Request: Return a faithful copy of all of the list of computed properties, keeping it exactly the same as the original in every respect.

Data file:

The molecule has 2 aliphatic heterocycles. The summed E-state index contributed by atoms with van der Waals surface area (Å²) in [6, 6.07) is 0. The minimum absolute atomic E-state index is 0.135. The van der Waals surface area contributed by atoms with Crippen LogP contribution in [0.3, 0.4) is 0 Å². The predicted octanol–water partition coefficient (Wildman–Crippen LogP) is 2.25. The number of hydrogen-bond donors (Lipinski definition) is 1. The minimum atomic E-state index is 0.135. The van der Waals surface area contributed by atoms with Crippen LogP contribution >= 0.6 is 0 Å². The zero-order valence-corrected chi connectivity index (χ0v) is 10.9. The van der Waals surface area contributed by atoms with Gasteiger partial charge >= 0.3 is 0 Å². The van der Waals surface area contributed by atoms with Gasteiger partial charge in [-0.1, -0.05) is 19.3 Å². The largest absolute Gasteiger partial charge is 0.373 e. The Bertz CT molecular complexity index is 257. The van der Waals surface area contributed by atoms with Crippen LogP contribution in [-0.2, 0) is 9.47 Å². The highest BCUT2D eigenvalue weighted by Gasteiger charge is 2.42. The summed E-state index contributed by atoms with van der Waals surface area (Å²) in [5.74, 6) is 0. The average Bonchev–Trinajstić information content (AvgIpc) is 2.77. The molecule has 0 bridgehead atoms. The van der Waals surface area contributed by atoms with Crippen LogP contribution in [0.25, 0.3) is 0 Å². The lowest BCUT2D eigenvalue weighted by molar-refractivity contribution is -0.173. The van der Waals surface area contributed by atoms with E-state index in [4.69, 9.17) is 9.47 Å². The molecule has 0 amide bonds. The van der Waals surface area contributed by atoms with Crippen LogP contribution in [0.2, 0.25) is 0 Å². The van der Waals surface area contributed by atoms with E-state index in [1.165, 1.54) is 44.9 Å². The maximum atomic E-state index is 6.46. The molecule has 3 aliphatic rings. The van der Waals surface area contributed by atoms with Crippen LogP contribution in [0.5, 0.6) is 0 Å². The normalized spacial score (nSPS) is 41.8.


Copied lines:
The molecule has 2 aliphatic heterocycles. The summed E-state index contributed by atoms with van der Waals surface area (Å²) in [6, 6.07) is 0. The minimum absolute atomic E-state index is 0.135. The van der Waals surface area contributed by atoms with Crippen LogP contribution in [0.3, 0.4) is 0 Å². The predicted octanol–water partition coefficient (Wildman–Crippen LogP) is 2.25. The number of hydrogen-bond donors (Lipinski definition) is 1. The minimum atomic E-state index is 0.135. The van der Waals surface area contributed by atoms with Crippen LogP contribution >= 0.6 is 0 Å². The zero-order valence-corrected chi connectivity index (χ0v) is 10.9. The van der Waals surface area contributed by atoms with Gasteiger partial charge >= 0.3 is 0 Å². The van der Waals surface area contributed by atoms with Gasteiger partial charge in [-0.1, -0.05) is 19.3 Å². The largest absolute Gasteiger partial charge is 0.373 e. The Bertz CT molecular complexity index is 257. The van der Waals surface area contributed by atoms with Crippen LogP contribution in [-0.2, 0) is 9.47 Å². The highest BCUT2D eigenvalue weighted by Gasteiger charge is 2.42. The summed E-state index contributed by atoms with van der Waals surface area (Å²) in [5.74, 6) is 0. The average Bonchev–Trinajstić information content (AvgIpc) is 2.77. The molecule has 0 bridgehead atoms. The van der Waals surface area contributed by atoms with Crippen LogP contribution in [0.25, 0.3) is 0 Å². The lowest BCUT2D eigenvalue weighted by molar-refractivity contribution is -0.173. The van der Waals surface area contributed by atoms with E-state index in [4.69, 9.17) is 9.47 Å². The molecule has 0 amide bonds. The van der Waals surface area contributed by atoms with Crippen LogP contribution in [0.2, 0.25) is 0 Å². The van der Waals surface area contributed by atoms with E-state index in [1.165, 1.54) is 44.9 Å². The maximum atomic E-state index is 6.46. The molecule has 3 aliphatic rings. The van der Waals surface area contributed by atoms with Crippen LogP contribution in [0.5, 0.6) is 0 Å². The normalized spacial score (nSPS) is 41.8.